New Berlin - An idea that might bring a community space and even the New Berlin Farmers Market to the New Berlin City Center just cleared its first hurdle.
The city plan commission decided last week that a PDQ gas station/convenience store is indeed allowed under city center zoning, even though automotive uses such as car repair are not.
A community space might be a concert or even a fundraising event venue, one official said.
If there is enough room, the area could become the new home of the New Berlin Farmers Market, said Mike Skupien, who runs the market for the New Berlin Chamber of Commerce and Visitors Bureau. The market is at capacity at the New Berlin Police Department parking lot. Also, customer parking is often difficult.
Would it work?
"Six years ago when we moved to the police department lot, I said the city center would be a great place for the market," Skupien said. "I believe truly the farmers market would be an asset in the city center."
However, he doesn't know if the area in question is big enough.
"I would have to see the dimensions," Skupien said. In any case, the chamber's board of directors would have to approve any move. Before approving, the board would have to know whether the landowner would charge rent to the market.
The area under consideration is the southeast corner of National Avenue and Michelle Witmer Memorial Drive.
Room for Christmas
What plan commissioners saw as an advantage to the PDQ proposal is that the business would occupy part of the land the owner wants to develop and leave the rest free. That is essential for the land owner who wants to keep selling Christmas trees there.
It remains uncertain as to whether PDQ will survive the normal city approval process. For example, if there is a proposal to divide the land into a PDQ portion and a tree/community space portion, the gas station wouldn't be as far away from the street as city zoning requires, the city staff report notes. Also, pavement, parking and circulation are proposed for the adjacent lot, which would not be permitted under a land division, the report says.
Now that PDQ has an opinion that a gas station/convenience store is allowed under city center zoning, PDQ officials will decide whether it can work out acceptable plans.
The zoning question was unclear because “general automotive” uses are not allowed under the city center zoning, but it isn't spelled out what the prohibited general automotive uses are.
"It dances around but doesn't talk about gas stations," said Mayor Dave Ament. "We couldn't tell, so we took it to the plan commission."
Automotive uses that are prohibited in the city center zoning are service and repair, rental and sales. Fuel sales are not included in the list of prohibited uses. Gas stations are allowed in the business zoning that underlies the city center zoning.
"Nowhere in the PUD (city center zoning) or in the code is it prohibited," said Alderman Joe Stribl who sits on the plan commission. "It is an acceptable use."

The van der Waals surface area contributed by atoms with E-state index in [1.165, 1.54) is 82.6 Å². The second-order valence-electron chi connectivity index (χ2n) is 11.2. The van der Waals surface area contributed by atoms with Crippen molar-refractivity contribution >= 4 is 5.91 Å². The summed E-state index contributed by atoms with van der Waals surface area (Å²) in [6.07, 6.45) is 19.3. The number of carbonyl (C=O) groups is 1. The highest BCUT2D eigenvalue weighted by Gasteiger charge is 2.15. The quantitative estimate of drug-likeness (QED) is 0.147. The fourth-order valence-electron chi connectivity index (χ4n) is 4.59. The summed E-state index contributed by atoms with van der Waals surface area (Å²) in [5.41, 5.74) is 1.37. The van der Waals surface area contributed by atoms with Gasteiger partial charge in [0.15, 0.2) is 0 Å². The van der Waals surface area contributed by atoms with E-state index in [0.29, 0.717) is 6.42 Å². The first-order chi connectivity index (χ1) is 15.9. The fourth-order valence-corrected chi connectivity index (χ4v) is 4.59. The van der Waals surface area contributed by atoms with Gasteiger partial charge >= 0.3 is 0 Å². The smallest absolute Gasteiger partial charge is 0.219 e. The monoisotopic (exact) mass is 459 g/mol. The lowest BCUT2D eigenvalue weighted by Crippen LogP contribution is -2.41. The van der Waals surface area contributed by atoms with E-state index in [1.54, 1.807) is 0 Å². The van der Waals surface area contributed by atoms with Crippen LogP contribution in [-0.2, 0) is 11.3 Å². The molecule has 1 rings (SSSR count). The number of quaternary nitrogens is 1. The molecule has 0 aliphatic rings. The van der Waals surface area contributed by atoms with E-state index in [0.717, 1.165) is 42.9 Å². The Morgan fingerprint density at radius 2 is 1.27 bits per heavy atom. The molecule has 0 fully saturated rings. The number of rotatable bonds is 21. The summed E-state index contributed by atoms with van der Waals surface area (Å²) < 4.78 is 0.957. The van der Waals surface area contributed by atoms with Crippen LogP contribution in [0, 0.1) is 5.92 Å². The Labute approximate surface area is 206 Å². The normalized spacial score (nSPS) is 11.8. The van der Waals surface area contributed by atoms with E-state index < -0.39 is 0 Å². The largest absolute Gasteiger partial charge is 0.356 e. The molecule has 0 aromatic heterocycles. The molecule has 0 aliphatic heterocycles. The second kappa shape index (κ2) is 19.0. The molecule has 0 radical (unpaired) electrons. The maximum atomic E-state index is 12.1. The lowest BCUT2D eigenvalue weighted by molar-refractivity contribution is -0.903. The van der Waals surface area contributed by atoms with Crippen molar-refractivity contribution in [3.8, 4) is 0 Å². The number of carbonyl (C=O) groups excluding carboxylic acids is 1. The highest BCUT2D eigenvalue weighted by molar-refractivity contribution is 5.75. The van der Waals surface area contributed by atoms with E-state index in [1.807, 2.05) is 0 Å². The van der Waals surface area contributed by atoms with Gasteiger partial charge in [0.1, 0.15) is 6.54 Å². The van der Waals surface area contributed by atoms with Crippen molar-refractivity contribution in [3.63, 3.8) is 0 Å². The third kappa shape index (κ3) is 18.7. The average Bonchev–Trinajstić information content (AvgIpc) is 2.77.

Not only is it acceptable, but the PDQ project sounds beneficial because it would add to the tax base while leaving enough room for the Christmas tree sales and perhaps for the farmers market, he said.
"Bringing the farmers market would complete that area," Stribl said.
The proposed PDQ also would have distinctive architecture, featuring a clock tower.
"It would not be a normal PDQ," he said.
The PDQ would be more of a convenience store than a gas station, Ament said. Gas sales would be only 30 percent of its business, while convenience store sales would account for 70 percent, he said.
The retail operation would include a delicatessen with made-to-order sandwiches, rotisserie chicken, onsite fresh made bakery, beer and wine, and gourmet brewed coffee, Daniel Bertler, PDQ Food Store Inc. representative, and owner of Supreme Structures Inc., wrote to the city. In addition, hundreds of grocery items would be offered, including daily needs items such as milk, bread, fruit, snacks, assorted beverages and ice, he wrote.
The gas station would have 10 fuel islands and 28 parking stalls for customers and employees.
With the store planned for in front along National, the view of much of the gas station canopy would be blocked for eastbound cars stopped at the stoplight at Michelle Witmer Memorial Drive, he wrote.
In addition he wrote: "We are proposing a vibrant art piece that would be lit at night to create interest in the day and night time. This is adjacent to a patio."
The site is designed with pedestrians and bicycle riders in mind, he wrote. There would be a covered bike rack with sidewalk connections to the patio and food store, he wrote.
Walker, biker friendly
Pedestrians could walk through a short-grass prairie area at the south corner of the site, enjoying the view of the library and adjacent areas with a bench near the top, Bertler wrote. Visitors can enjoy a patio area, which may be programmed for small events, he added.
If the area remaining would be big enough for the farmers market, Ament agreed that the city center would be a perfect home for the market.
"It would be in the center of our population," he said. The city center connects with walking trails, there is senior and multi-family housing nearby and two large subdivisions north and south of there, he said.
The PDQ could bring traffic to the area and to the market, he said.